I Tried to Enroll My Atheist Son in the Israeli Army's Short Orthodox Track

Why should my son be punished for studying math and not Torah?

Religious Israel Defense Forces soldiers praying.
IDF Spokesperson's Unit

The following is a conversation between a representative of Meitav, the Israel Defense Forces unit that assigns army recruits to different positions, and reporter Nir Gontarz.

Meitav Service Center. For your information, full details can be found on the website and on the app “Being Inducted”… Please note, the conversations at the center are recorded for purposes of training and customer-service supervision. For a reply in the Hebrew language, press 1.

1.

Please enter ID number, followed by the hash mark… Meitav, hello, A. speaking, could you take me off the speaker?

Yes, Nir Gontarz speaking. I’m calling about the induction of my son this November.

First I need his ID.

[ID number]

Amir?

Yes, Amir. I’d like him to be drafted into a track like those in hesder yeshivas [a program that combines religious study with abbreviated military service].

He’s meant to study in the yeshiva, not be drafted.

Yeshiva students, because of the fact that they learn God’s Torah, get drafted for a really short time. Altogether a year and four [months]. And so I said to myself: Why should Amir serve three years, if a year and four is possible? Why should he serve longer just because he doesn’t believe in God?

That’s not how it is.

Explain.

The decision is up to the draftee.

Fine. Then he decides he wants a very short track. Like the hesder yeshivas, only without God.

Hold for a minute.

...

Thanks for waiting. You need to apply to the hesder [division], not to us.

They referred me to you.

But it’s not through us.

I’ve called all the numbers already, and they definitely all said it’s you.

I understand you. But call them. Hesder.

The operator there shouted at me and said it’s only you. It’s a call center that also deals with army reserve service, and she shouted at me and told me I needed to speak with you. She also said that without an IDF identity number, she couldn’t deal with it, and he doesn’t have a number yet.

You’re telling me that your son doesn’t believe in God and then you’re telling me that he wants to be in a hesder yeshiva?

No. You didn’t understand me. I didn’t say I want him to be in a hesder yeshiva. I said I want an abridged track for him, like in a hesder yeshiva.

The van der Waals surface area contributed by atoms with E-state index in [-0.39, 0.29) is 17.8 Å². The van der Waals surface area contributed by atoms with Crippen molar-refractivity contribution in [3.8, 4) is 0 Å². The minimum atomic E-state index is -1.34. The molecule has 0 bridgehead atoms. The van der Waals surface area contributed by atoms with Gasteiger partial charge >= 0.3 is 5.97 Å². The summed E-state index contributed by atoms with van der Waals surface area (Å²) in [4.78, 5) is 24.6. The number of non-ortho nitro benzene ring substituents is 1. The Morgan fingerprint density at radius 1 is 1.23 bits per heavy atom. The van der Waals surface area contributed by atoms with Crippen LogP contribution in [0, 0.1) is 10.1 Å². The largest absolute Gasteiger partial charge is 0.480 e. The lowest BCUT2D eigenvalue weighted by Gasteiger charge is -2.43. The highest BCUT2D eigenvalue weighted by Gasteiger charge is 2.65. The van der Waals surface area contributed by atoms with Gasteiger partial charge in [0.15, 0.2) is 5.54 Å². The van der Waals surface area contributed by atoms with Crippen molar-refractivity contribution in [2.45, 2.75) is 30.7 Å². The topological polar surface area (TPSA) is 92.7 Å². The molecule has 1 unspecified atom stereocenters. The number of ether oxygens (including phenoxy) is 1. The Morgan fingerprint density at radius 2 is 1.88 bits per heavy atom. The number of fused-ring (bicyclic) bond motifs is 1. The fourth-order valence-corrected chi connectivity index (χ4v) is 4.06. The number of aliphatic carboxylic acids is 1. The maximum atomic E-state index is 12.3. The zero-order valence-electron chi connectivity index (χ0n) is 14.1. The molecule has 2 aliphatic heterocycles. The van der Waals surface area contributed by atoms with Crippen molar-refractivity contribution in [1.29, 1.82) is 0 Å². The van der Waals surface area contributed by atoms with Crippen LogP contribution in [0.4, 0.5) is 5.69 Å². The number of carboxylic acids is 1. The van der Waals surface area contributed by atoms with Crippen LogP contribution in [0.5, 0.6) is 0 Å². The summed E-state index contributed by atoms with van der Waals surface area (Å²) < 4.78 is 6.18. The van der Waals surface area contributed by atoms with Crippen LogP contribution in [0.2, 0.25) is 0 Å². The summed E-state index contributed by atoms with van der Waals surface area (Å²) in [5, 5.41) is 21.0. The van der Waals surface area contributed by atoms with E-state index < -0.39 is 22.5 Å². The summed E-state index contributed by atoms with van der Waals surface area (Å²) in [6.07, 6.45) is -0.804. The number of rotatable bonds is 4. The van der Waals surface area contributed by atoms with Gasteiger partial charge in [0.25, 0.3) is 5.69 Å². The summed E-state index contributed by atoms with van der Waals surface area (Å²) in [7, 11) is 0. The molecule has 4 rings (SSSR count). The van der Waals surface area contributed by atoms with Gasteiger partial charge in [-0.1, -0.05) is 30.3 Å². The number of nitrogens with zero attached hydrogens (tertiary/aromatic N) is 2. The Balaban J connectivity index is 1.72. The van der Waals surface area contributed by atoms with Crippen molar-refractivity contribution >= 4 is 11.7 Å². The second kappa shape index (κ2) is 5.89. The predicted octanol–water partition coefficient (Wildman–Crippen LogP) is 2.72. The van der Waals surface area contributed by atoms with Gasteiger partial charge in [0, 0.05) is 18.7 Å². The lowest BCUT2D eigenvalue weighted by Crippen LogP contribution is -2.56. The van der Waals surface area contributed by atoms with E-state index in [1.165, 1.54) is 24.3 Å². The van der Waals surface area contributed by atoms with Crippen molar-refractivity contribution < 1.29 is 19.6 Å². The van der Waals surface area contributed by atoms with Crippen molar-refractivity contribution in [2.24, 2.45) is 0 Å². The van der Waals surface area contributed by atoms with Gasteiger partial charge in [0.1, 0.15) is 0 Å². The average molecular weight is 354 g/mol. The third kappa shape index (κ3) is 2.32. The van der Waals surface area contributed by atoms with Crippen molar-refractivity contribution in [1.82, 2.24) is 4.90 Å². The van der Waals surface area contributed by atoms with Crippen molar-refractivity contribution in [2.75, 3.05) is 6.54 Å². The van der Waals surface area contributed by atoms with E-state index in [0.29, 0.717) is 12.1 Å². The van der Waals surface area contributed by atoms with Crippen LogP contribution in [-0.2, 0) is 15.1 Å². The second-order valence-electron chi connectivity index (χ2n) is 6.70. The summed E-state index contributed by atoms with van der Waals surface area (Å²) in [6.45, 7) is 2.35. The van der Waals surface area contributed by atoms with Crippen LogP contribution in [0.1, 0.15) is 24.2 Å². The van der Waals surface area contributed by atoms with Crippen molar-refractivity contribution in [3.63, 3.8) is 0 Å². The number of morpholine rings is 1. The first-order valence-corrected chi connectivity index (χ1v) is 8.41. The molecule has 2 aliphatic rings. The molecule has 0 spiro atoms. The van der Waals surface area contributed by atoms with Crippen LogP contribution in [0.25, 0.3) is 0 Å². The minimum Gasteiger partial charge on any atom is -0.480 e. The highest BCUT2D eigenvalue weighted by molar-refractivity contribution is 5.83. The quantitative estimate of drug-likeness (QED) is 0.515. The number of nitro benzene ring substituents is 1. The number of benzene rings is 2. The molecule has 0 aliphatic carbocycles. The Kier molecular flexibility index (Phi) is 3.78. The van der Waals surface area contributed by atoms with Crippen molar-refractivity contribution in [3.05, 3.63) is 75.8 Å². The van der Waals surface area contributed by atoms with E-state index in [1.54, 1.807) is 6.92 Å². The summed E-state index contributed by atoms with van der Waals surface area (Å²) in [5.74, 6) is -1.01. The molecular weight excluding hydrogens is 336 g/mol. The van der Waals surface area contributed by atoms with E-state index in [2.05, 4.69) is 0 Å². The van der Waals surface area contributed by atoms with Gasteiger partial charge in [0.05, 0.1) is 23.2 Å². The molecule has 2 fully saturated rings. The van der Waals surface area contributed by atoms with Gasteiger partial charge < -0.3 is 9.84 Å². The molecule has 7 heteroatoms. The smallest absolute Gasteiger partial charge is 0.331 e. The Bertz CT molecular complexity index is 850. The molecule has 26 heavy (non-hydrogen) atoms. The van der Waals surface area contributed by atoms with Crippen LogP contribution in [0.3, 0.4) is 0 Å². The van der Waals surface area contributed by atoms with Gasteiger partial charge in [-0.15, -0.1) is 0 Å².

No problem. You need to send a letter saying that he wants that.

He can't go study in a yeshiva.

I understand, but you have to send a personal request for him to be classified for the yeshiva tracks [of service], which don’t last long.

Why is there altogether an abridged track for people who believe in God and a long track for people who don’t believe in God? It’s punishment.

It’s not. Definitely not.

It sounds like punishment. Amir is studying history, and civics, and English, and mathematics. Those are no less important.

I didn’t say it’s not important. It’s just that people who believe in God – they have more things that they need. Such as, for example, more to study in a yeshiva. After all, full-time yeshiva students, what do they do? They defer the draft every year until they get an exemption. As far as they are concerned they aren’t drafted into the army, they just study. All day they study study study study. Do you understand?

No. Those are Haredim. But in any case, my son is also studying.

No problem. But he’s not studying Torah.

Right. But he’s studying other important things.

I understand, but people who study Torah – they need their time. It’s a law.

But people who study mathematics also need their time.

You don’t understand me.

Then explain it to me one more time. Verbally, I understand you. I just don’t understand the logic.

There is no logic in the army. You’ve already been in the army, right?

Yes.

There’s no logic in the army. We all know that. I was in the army, too, and to this day I think there’s no logic in the Israel Defense Forces.

Do you believe in God?

Yes.

I don’t. That doesn’t offend you. Right?

No. To each his own.

Terrific. So my son doesn’t believe in God, and let’s say he has a friend his age who does and he’s studying in a hesder yeshiva. So his friend comes to the army, serves a year and four, and goes on studying. And Amir doesn’t. He’s stuck in the army for three years, just because he doesn’t believe in God.

Hold for a minute, I’ll check what I can do for you.

...

I did check for you, and there’s no way I can help you. I understand what you’re getting at. It really isn’t fair that because he doesn’t study Torah he’s meant to be punished for that. Do you understand?

Sure I understand.

Well, you’re right, there’s no logic in the army. If you could apply elsewhere, I’d be really happy. I can’t help you with this. Even a senior colleague of mine said you should apply elsewhere. And if not, send a personal request – to be in tracks of a year and four. Write “Why should I be punished because I’m studying, but not Torah?”

But I’m right. Yes?

I told you. Yes. Right. But there’s no logic in the IDF.

All right, thanks.

Bye.